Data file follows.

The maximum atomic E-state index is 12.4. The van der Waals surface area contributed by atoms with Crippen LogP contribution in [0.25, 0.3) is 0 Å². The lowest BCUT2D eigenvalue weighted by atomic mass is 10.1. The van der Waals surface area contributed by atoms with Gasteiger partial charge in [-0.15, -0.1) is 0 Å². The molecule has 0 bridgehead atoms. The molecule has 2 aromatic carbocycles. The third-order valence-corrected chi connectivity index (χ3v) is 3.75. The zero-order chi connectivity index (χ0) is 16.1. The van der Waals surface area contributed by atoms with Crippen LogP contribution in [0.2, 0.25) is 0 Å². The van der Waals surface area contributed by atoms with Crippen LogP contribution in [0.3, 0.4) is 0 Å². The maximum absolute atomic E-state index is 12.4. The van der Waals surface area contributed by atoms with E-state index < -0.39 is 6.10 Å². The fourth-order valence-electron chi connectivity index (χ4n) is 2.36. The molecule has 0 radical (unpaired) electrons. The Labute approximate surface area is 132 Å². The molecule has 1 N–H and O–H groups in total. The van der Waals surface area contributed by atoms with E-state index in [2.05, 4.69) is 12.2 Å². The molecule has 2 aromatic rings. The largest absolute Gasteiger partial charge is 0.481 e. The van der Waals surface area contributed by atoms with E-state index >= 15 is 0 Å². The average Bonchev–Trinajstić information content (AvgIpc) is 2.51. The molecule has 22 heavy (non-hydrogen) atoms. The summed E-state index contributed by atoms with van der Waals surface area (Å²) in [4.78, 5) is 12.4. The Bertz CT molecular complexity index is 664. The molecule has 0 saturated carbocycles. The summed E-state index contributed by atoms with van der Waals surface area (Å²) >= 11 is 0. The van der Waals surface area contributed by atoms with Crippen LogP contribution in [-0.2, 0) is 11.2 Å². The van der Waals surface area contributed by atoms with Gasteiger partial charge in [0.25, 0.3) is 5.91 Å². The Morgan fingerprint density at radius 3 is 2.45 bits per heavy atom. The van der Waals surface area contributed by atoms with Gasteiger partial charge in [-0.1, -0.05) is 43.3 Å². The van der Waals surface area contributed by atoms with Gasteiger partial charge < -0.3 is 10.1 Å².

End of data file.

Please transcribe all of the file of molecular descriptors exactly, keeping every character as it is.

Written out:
The maximum atomic E-state index is 12.4. The van der Waals surface area contributed by atoms with Crippen LogP contribution in [0.25, 0.3) is 0 Å². The lowest BCUT2D eigenvalue weighted by atomic mass is 10.1. The van der Waals surface area contributed by atoms with Gasteiger partial charge in [-0.15, -0.1) is 0 Å². The molecule has 0 bridgehead atoms. The molecule has 2 aromatic carbocycles. The third-order valence-corrected chi connectivity index (χ3v) is 3.75. The zero-order chi connectivity index (χ0) is 16.1. The van der Waals surface area contributed by atoms with Crippen LogP contribution in [0.2, 0.25) is 0 Å². The van der Waals surface area contributed by atoms with Crippen LogP contribution in [0.3, 0.4) is 0 Å². The maximum absolute atomic E-state index is 12.4. The van der Waals surface area contributed by atoms with E-state index < -0.39 is 6.10 Å². The fourth-order valence-electron chi connectivity index (χ4n) is 2.36. The molecule has 0 radical (unpaired) electrons. The Labute approximate surface area is 132 Å². The molecule has 1 N–H and O–H groups in total. The van der Waals surface area contributed by atoms with E-state index in [2.05, 4.69) is 12.2 Å². The molecule has 2 aromatic rings. The largest absolute Gasteiger partial charge is 0.481 e. The van der Waals surface area contributed by atoms with E-state index >= 15 is 0 Å². The average Bonchev–Trinajstić information content (AvgIpc) is 2.51. The molecule has 22 heavy (non-hydrogen) atoms. The summed E-state index contributed by atoms with van der Waals surface area (Å²) in [4.78, 5) is 12.4. The Bertz CT molecular complexity index is 664. The molecule has 0 saturated carbocycles. The summed E-state index contributed by atoms with van der Waals surface area (Å²) >= 11 is 0. The van der Waals surface area contributed by atoms with Crippen LogP contribution in [-0.2, 0) is 11.2 Å². The van der Waals surface area contributed by atoms with Gasteiger partial charge in [0.25, 0.3) is 5.91 Å². The Morgan fingerprint density at radius 3 is 2.45 bits per heavy atom. The van der Waals surface area contributed by atoms with Gasteiger partial charge in [-0.1, -0.05) is 43.3 Å². The van der Waals surface area contributed by atoms with Gasteiger partial charge < -0.3 is 10.1 Å².